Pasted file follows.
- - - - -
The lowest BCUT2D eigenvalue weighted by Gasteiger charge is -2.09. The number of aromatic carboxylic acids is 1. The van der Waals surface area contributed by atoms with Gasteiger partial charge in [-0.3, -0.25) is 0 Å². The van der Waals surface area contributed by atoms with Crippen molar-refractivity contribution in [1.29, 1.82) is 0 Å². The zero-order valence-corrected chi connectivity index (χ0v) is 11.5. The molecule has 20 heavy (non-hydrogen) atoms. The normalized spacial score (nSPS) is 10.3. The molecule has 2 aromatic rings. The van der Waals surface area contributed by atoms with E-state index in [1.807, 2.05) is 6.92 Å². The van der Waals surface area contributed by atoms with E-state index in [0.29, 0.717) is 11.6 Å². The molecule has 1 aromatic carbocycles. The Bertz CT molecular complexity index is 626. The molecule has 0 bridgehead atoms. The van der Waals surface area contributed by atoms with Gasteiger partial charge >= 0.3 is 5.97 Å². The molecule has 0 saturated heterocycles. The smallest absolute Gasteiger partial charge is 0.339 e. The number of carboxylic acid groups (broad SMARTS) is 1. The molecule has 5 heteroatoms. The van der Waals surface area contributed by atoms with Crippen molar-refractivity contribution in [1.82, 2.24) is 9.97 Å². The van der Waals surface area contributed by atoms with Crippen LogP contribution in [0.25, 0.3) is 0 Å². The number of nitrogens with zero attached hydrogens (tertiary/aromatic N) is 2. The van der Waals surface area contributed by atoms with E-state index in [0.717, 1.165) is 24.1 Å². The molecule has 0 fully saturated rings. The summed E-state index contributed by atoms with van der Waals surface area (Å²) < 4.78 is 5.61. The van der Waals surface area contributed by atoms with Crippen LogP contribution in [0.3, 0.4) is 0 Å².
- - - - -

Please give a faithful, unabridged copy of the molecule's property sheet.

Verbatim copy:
The lowest BCUT2D eigenvalue weighted by Gasteiger charge is -2.09. The number of aromatic carboxylic acids is 1. The van der Waals surface area contributed by atoms with Gasteiger partial charge in [-0.3, -0.25) is 0 Å². The van der Waals surface area contributed by atoms with Crippen molar-refractivity contribution in [1.29, 1.82) is 0 Å². The zero-order valence-corrected chi connectivity index (χ0v) is 11.5. The molecule has 20 heavy (non-hydrogen) atoms. The normalized spacial score (nSPS) is 10.3. The molecule has 2 aromatic rings. The van der Waals surface area contributed by atoms with E-state index in [1.807, 2.05) is 6.92 Å². The van der Waals surface area contributed by atoms with E-state index in [0.29, 0.717) is 11.6 Å². The molecule has 1 aromatic carbocycles. The Bertz CT molecular complexity index is 626. The molecule has 0 bridgehead atoms. The van der Waals surface area contributed by atoms with Gasteiger partial charge >= 0.3 is 5.97 Å². The molecule has 0 saturated heterocycles. The smallest absolute Gasteiger partial charge is 0.339 e. The number of carboxylic acid groups (broad SMARTS) is 1. The molecule has 5 heteroatoms. The van der Waals surface area contributed by atoms with Crippen molar-refractivity contribution in [1.82, 2.24) is 9.97 Å². The van der Waals surface area contributed by atoms with Crippen LogP contribution in [0.25, 0.3) is 0 Å². The number of nitrogens with zero attached hydrogens (tertiary/aromatic N) is 2. The van der Waals surface area contributed by atoms with E-state index in [0.717, 1.165) is 24.1 Å². The molecule has 0 fully saturated rings. The summed E-state index contributed by atoms with van der Waals surface area (Å²) < 4.78 is 5.61. The van der Waals surface area contributed by atoms with Crippen LogP contribution in [0.3, 0.4) is 0 Å².